by Chris Conde
It’s hot as hell and you’re smashed in between a hundred sweaty and half-drunk fans in front of the stage at a concert you’ve been fantasizing about attending since you were a tween. The lights are flashing, the music is loud and the band you’re watching is one of your favorites of all time — say, a group you grew up listening to that served as the soundtrack to those moments of heartbreak, joy and celebration in your life.
You're ridiculously stoked to be there, and you want to remember it forever.
The band plunges into one of your favorite songs so you pull your phone out to capture the moment – because why wouldn’t you? You paid the increasingly-steep ticket price to get into a major concert. You’re even gonna buy a T-shirt. The video is for that little something extra you can post to your social media feeds as bragging rights.
But as soon as your phone goes up to start recording, the band's singer looks directly at you and tells you to stop. Depending on the band, they might even berate you for it.
That's not unlike what happened at the recent A Perfect Circle show at Freeman Coliseum. Two songs in, singer Maynard James Keenan, in-between verses, started chiding folks in the crowd who wanted their 21st Century memento of the performance. He delivered a familiar rant about experiencing music in real life and not through your phone. "Put your phones down," he told the crowd. "We’re right in front of you."
Of course we know you’re in front of us. And in the worn-out keep-it-in-your-pocket debate, it's usually folks like Keenan who toss out brilliant little bread crumbs of advice like this whenever you say you just want a keepsake of a show you've been dying to attend: Just live in the moment, man.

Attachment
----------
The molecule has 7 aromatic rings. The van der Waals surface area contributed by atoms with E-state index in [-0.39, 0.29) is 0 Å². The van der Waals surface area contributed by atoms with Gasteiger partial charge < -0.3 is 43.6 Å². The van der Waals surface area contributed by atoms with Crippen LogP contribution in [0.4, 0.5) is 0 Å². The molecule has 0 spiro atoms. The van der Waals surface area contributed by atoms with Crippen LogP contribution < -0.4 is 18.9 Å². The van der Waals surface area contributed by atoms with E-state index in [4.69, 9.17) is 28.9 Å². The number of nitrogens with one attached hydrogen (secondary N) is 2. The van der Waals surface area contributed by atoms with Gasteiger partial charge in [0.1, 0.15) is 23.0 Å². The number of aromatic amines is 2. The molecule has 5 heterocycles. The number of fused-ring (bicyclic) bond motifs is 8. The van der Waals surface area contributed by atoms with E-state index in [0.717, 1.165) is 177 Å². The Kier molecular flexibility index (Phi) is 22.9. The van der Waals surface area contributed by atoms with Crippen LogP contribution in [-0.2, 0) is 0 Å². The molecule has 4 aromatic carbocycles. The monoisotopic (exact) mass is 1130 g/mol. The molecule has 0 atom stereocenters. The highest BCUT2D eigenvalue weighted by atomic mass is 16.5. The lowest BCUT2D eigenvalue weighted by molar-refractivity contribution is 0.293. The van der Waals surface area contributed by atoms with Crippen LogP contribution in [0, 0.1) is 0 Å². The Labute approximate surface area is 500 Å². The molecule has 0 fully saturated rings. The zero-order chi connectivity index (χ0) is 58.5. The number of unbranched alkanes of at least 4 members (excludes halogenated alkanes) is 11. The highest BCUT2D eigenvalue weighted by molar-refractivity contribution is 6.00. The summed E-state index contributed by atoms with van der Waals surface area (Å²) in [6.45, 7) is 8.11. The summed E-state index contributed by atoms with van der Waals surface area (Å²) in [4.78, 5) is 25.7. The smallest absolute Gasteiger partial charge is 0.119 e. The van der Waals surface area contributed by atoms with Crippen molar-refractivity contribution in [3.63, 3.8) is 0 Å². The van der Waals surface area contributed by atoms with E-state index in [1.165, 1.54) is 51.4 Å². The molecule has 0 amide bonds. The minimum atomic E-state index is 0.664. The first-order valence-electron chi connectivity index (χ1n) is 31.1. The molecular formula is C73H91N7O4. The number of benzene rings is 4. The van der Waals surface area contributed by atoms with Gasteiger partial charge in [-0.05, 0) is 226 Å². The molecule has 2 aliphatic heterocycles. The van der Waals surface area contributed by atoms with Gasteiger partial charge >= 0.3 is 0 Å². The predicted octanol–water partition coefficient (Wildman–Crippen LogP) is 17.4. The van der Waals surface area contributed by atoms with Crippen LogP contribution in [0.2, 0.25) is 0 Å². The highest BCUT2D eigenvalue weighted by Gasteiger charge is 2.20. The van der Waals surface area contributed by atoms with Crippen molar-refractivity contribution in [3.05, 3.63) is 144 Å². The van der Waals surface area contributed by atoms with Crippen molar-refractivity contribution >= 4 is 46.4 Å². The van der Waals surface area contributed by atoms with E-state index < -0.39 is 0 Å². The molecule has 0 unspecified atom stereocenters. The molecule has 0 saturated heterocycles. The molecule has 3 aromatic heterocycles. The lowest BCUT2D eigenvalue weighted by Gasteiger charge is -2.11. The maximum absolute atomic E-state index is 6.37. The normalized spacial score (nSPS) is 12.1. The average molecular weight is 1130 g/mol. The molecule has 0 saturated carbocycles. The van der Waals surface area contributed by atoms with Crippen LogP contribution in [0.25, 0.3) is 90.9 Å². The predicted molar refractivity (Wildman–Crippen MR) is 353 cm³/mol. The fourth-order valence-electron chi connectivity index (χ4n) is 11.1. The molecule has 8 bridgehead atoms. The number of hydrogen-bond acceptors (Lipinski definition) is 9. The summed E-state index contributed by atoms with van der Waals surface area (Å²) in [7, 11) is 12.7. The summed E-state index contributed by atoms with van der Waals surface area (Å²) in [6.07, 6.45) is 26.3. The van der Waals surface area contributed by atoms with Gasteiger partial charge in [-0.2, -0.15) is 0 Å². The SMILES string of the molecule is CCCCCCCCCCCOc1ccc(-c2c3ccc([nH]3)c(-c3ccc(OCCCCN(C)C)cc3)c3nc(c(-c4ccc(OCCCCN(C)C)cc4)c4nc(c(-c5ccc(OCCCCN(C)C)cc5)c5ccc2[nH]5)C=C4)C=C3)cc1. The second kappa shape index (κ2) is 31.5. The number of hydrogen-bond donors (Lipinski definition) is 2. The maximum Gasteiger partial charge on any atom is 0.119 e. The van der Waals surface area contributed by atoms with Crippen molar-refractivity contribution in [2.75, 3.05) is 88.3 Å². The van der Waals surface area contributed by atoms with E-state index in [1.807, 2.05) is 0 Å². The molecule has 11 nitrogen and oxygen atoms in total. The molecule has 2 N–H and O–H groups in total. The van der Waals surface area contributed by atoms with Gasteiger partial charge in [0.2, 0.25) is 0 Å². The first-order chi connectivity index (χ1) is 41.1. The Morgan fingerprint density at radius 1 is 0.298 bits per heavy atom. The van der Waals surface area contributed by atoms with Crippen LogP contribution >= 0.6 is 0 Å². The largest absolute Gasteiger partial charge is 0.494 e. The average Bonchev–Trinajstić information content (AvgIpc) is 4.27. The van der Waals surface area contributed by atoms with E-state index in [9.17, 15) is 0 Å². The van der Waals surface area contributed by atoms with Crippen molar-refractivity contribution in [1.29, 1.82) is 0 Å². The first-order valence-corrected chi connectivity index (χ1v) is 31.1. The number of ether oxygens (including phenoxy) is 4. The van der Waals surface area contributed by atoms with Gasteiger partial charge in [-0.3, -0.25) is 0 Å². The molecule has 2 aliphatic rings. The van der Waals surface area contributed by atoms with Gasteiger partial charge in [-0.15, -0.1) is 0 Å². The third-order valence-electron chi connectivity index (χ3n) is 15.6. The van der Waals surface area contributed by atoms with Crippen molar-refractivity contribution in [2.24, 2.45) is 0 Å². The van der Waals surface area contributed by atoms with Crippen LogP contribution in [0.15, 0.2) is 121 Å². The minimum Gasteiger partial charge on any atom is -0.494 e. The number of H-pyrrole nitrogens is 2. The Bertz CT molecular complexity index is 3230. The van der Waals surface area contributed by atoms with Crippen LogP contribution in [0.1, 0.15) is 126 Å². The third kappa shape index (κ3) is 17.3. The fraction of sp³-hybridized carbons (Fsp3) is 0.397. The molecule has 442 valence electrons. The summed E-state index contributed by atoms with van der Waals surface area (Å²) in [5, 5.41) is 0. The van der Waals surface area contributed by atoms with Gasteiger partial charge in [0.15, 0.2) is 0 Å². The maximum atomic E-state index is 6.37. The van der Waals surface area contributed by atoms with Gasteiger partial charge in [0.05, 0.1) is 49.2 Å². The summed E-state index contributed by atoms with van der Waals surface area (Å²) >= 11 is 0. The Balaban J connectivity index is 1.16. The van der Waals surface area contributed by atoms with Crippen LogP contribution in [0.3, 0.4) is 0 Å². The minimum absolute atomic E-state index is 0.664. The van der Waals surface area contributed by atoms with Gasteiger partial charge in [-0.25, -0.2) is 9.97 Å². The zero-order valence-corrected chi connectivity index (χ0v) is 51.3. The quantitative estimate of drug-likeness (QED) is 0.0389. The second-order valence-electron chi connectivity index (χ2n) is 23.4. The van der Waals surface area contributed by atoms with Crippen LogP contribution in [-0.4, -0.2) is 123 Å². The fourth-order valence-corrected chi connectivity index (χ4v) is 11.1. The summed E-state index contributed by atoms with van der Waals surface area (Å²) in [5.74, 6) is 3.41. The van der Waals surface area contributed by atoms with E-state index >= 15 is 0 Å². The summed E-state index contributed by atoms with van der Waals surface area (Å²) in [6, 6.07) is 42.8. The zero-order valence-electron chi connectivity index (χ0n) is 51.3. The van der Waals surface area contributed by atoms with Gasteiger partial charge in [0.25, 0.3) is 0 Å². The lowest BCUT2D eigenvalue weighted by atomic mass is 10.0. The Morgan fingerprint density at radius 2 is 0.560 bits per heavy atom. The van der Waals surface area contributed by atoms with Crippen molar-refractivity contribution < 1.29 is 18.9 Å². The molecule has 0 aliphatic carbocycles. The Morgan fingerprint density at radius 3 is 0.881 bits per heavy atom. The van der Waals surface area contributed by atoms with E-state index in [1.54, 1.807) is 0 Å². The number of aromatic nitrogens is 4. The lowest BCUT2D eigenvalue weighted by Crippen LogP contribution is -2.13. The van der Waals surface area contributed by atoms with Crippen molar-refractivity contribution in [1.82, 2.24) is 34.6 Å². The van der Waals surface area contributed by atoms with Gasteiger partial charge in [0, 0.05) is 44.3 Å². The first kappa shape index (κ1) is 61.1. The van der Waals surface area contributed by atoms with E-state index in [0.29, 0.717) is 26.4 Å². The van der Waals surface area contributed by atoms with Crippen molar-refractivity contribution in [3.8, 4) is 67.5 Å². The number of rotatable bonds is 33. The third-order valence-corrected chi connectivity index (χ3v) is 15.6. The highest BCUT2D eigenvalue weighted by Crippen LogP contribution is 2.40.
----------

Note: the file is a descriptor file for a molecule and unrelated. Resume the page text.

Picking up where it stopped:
Aren't we able to live in the moment and document said moment at the same time? Our phones have certainly made that easier. It's not as if we stop singing along to our favorite songs as soon as we hit the record button. While it may have been more noticeable having your view of the stage obstructed by rectangle pieces of glass and plastic in the late aughts today it's not really noticeable. And if concerts are a collective experience, that's only been amplified by how much of our lives we now share on social media.
Perhaps guys like Keenan should focus less on how we live our lives, and more on making sure that collective experience is an entertaining, sharable one.
Artists like Keenan who sneer at cell-phone wielding fans certainly aren't alone. Pop stars like Beyonce and Adele have also been vocal about making sure phones are away and that we're "experiencing the performance."
Wesley Shultz, frontman of indie-pop group The Lumineers, told NPR last year that one of their biggest concerns about people recording their shows was a fear that music from a new album they were working on would get leaked — ironically, exactly the kind of thing die-hard live for. For Shultz, fear of a cell phone-captured sneak peek of a new song (one the band feels confident enough playing live in front of people who are paying them to perform, mind you) was so great the band even decided to work with a company called Yondr to come up with a device that would lock your phone up and keep you from using it in any designated "phone free" concert zone, as if fans nowadays need some sort of audio-visual chastity belt.